Looking for a dentist to fix a sore tooth, the TARDIS lands the Doctor and his friends in the Wild West town of Tombstone. And since the TARDIS is notorious for dropping the Doctor right in the middle of trouble, it will come as no surprise that they've landed on the eve of the Gunfight at the O.K. Corral. So, much against his will, the Doctor finds himself lined up with Wyatt Earp, Bat Masterton and Doc Holliday as they face down the notorious Clanton brothers ....

Donald Cotton's 1985 novelisation follows the same plot of his original scripts, but the book enhances and re-works almost every element to great comic effect. It's not quite as good as his previous Doctor Who novelisation - The Myth Makers but then, very little in the Target range is.

There's plenty of wonderfully quotable lines though, such as this description of the Doctor piloting the TARDIS - "clutching at an apparently haphazard selection of levers with the air of a demented xylophonist, who finds he's brought along the wine list instead of the score".

The audiobook is read by Canadian-born Shane Rimmer, who played Seth Harper in the original story and is probably best known for voicing Scott Tracy in Gerry Anderson's Thunderbirds. It's fair to say that he's getting on a bit, and this does come over in the reading. However he does sound authentically American, and therefore his gravelly tones fit the story well.

So, although at times the reading does seem like a bit of a struggle for Rimmer, it's still an enjoyable four hours of tongue-in-cheek Western adventure.
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Format: Audio CD Verified Purchase
When I heard Shane Rimmer would be reading this release I was very happy. However, its a very long slog to get to the end. He reads it in character as a gun slinger and the aged drawl wares thin after ten minutes. The regular characters don't sound right voiced in a gravelly American accent and I found it hard to put in the next disc without long breaks where normally I will listen to them in four straight evenings (or however many discs there are) this release took a couple of weeks.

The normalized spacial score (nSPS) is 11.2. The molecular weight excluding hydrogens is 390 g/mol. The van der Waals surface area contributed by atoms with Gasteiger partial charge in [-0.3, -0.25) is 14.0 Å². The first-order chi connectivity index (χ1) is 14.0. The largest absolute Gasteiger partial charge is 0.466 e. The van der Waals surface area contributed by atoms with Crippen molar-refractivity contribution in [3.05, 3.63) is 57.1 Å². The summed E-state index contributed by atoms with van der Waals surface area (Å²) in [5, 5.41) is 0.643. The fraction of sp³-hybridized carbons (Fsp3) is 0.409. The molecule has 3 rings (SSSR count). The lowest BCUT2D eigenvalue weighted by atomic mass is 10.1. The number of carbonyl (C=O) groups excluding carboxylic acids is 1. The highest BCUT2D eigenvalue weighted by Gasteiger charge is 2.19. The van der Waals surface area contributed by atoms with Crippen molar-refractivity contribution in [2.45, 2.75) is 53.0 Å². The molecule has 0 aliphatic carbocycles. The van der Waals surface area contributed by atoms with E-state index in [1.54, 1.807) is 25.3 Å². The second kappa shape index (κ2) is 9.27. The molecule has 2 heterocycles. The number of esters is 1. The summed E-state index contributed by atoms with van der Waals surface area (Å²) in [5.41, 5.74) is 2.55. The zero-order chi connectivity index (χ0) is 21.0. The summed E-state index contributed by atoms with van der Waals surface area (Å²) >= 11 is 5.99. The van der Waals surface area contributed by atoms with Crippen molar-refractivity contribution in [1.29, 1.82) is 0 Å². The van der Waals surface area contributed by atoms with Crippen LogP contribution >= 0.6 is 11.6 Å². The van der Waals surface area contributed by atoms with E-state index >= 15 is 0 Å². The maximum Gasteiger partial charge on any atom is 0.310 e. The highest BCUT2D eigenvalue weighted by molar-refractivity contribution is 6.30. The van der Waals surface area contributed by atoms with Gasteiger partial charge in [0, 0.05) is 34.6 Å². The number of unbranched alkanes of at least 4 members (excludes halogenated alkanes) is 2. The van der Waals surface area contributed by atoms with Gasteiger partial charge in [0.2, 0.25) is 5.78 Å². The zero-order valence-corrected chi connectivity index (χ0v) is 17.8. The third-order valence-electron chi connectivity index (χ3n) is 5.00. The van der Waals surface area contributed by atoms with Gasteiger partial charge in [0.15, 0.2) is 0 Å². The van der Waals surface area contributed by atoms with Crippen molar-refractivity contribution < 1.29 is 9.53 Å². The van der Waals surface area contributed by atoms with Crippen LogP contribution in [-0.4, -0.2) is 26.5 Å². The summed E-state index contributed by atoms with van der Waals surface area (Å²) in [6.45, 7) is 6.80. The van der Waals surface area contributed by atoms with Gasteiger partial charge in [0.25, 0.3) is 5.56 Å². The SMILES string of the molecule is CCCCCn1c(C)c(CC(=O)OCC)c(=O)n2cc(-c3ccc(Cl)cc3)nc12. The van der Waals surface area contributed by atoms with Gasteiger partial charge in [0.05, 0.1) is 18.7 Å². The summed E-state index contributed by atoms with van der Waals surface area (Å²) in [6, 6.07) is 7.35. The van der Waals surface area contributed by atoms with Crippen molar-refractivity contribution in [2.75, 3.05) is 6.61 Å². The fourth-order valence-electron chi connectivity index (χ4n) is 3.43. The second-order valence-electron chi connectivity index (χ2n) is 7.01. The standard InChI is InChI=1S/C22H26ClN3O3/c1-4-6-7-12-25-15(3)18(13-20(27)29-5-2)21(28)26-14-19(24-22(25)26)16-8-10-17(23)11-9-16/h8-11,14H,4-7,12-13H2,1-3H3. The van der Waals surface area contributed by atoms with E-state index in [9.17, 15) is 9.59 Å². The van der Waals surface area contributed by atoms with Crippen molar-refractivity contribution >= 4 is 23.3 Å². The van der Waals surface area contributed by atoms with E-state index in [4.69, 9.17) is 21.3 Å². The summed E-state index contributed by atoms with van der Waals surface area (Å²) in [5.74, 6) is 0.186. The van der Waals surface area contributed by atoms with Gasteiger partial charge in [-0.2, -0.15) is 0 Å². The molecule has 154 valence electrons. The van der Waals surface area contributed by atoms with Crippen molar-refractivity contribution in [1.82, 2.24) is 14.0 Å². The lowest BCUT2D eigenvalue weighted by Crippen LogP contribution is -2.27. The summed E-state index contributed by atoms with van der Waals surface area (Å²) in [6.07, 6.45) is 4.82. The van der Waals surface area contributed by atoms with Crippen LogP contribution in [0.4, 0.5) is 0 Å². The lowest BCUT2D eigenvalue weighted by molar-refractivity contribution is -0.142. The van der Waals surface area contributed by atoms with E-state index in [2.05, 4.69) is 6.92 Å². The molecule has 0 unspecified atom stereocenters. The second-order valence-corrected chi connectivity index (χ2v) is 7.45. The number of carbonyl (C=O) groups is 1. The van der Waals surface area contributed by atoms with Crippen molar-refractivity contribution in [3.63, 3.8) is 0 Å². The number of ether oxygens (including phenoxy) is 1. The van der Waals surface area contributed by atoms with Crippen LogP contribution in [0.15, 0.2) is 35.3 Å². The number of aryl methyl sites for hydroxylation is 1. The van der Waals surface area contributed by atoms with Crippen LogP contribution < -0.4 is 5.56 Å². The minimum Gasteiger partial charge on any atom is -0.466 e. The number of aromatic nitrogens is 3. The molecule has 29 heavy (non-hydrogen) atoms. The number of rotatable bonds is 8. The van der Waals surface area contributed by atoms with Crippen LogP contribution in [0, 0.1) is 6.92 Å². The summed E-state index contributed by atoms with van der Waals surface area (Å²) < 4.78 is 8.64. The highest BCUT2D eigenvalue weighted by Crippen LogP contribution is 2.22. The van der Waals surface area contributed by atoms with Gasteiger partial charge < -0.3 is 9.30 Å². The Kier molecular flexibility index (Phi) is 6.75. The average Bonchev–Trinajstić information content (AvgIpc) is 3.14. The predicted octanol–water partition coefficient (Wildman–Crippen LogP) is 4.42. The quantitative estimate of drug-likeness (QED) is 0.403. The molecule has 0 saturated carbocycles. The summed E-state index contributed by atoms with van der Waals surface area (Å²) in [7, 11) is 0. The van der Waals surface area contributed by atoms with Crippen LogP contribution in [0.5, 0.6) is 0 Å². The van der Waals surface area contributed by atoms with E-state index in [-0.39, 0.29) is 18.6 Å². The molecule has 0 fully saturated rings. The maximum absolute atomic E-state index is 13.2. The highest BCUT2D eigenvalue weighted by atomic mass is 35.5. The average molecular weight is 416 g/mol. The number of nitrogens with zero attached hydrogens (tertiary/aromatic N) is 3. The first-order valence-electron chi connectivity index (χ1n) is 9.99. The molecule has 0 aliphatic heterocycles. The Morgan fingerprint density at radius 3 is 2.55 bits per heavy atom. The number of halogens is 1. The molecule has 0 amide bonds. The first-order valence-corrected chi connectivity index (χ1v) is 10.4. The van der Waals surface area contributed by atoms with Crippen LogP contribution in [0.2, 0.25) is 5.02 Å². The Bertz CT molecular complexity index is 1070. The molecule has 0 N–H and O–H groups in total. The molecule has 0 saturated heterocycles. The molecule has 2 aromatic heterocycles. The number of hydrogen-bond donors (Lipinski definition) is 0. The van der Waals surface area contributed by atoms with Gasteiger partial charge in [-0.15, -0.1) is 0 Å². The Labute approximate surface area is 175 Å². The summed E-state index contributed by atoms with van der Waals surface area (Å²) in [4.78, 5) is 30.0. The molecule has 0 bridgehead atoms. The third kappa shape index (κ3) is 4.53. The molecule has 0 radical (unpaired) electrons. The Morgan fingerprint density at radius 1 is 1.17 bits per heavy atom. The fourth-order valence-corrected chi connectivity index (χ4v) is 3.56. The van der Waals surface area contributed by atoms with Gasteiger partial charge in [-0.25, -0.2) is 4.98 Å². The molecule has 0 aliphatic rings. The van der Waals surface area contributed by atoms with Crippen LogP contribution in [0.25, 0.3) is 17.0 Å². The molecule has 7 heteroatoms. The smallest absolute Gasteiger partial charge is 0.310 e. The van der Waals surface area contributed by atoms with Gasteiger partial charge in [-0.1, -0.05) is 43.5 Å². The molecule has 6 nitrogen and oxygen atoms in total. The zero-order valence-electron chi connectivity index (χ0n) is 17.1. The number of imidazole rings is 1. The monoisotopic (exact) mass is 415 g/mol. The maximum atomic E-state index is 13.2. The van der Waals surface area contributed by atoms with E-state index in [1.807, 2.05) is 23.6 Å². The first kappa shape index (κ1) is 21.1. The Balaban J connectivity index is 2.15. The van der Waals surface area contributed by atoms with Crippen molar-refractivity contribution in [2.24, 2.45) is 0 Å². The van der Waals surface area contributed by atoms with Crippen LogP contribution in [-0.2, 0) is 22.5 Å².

Disappointing
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3 of 5 people found the following review helpful By Doctor Who Online on 20 Mar 2007
Format: Audio CD
BBC Audiobooks' latest offering; The Gunfighters, is a welcomed addition to any Doctor Who fan's audio collection. It begins with the familiar Ron Grainer Doctor Who theme tune, which immidiately makes the listener feel he/she is watching the actual episode itself.

The Gunfighters sees a slight break from tradition of previous Doctor Who adventures, as it's in the style of a black comedy, veined with the slight feeling of a musical, with Tristram Cary's; 'The Ballad of the Last Chance Saloon' played at regular intervals throughout.

You really feel the build-up to the cliffhangers, and any urge to press the pause button to make yourself a cup of tea is quashed as you can't wait to hear the resolution in the next episode.

Peter Purves provides the linking narration with fluidity and excellent pace. It's also a comforting thought that he was in the story itself as Steven, which really makes you feel that bit closer to the action.

The quality and clarity probably makes The Gunfighters one of the best produced from BBC Audiobooks Hartnell range, thus far. It is digitally remastered and boy can you tell! Kudos to Mark Ayres for his hard work here.

Overall, an extremely enjoyable package, accompanied by a well presented and striking cover, designed by the fabulous Max Ellis.